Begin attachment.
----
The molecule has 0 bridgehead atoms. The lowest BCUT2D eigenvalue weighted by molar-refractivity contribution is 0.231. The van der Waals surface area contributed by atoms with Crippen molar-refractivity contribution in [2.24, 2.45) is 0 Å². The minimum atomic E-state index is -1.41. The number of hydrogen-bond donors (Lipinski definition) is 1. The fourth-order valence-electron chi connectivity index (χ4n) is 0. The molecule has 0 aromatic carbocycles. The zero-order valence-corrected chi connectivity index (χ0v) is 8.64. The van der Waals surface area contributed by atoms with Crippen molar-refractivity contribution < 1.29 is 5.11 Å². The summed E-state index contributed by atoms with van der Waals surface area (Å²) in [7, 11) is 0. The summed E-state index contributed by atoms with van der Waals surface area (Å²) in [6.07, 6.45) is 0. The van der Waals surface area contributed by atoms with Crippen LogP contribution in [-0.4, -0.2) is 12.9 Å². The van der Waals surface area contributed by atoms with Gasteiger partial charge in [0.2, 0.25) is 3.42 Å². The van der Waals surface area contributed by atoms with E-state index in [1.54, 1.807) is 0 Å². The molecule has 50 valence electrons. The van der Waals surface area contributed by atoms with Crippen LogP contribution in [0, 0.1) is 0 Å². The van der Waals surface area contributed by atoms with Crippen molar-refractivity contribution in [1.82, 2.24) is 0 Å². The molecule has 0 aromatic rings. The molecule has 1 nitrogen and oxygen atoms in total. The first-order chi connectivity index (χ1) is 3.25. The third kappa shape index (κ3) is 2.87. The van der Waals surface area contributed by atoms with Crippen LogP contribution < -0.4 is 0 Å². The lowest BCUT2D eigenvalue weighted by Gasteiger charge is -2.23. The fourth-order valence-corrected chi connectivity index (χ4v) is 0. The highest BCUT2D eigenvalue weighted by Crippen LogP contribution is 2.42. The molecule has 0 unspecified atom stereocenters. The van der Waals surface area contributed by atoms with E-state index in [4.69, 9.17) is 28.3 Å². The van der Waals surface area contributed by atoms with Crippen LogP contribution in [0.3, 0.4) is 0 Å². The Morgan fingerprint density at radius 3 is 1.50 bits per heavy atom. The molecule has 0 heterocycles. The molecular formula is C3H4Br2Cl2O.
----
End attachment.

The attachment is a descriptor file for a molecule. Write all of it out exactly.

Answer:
The molecule has 0 bridgehead atoms. The lowest BCUT2D eigenvalue weighted by molar-refractivity contribution is 0.231. The van der Waals surface area contributed by atoms with Crippen molar-refractivity contribution in [2.24, 2.45) is 0 Å². The minimum atomic E-state index is -1.41. The number of hydrogen-bond donors (Lipinski definition) is 1. The fourth-order valence-electron chi connectivity index (χ4n) is 0. The molecule has 0 aromatic carbocycles. The zero-order valence-corrected chi connectivity index (χ0v) is 8.64. The van der Waals surface area contributed by atoms with Crippen molar-refractivity contribution < 1.29 is 5.11 Å². The summed E-state index contributed by atoms with van der Waals surface area (Å²) in [7, 11) is 0. The summed E-state index contributed by atoms with van der Waals surface area (Å²) in [6.07, 6.45) is 0. The van der Waals surface area contributed by atoms with Crippen LogP contribution in [-0.4, -0.2) is 12.9 Å². The van der Waals surface area contributed by atoms with Gasteiger partial charge in [0.2, 0.25) is 3.42 Å². The van der Waals surface area contributed by atoms with E-state index in [1.54, 1.807) is 0 Å². The molecule has 50 valence electrons. The van der Waals surface area contributed by atoms with Crippen LogP contribution in [0, 0.1) is 0 Å². The van der Waals surface area contributed by atoms with Crippen molar-refractivity contribution in [1.82, 2.24) is 0 Å². The molecule has 0 aromatic rings. The molecule has 1 nitrogen and oxygen atoms in total. The first-order chi connectivity index (χ1) is 3.25. The third kappa shape index (κ3) is 2.87. The van der Waals surface area contributed by atoms with Crippen LogP contribution < -0.4 is 0 Å². The lowest BCUT2D eigenvalue weighted by Gasteiger charge is -2.23. The fourth-order valence-corrected chi connectivity index (χ4v) is 0. The highest BCUT2D eigenvalue weighted by Crippen LogP contribution is 2.42. The molecule has 0 unspecified atom stereocenters. The van der Waals surface area contributed by atoms with E-state index in [4.69, 9.17) is 28.3 Å². The van der Waals surface area contributed by atoms with Crippen LogP contribution in [0.3, 0.4) is 0 Å². The Morgan fingerprint density at radius 3 is 1.50 bits per heavy atom. The molecule has 0 heterocycles. The molecular formula is C3H4Br2Cl2O.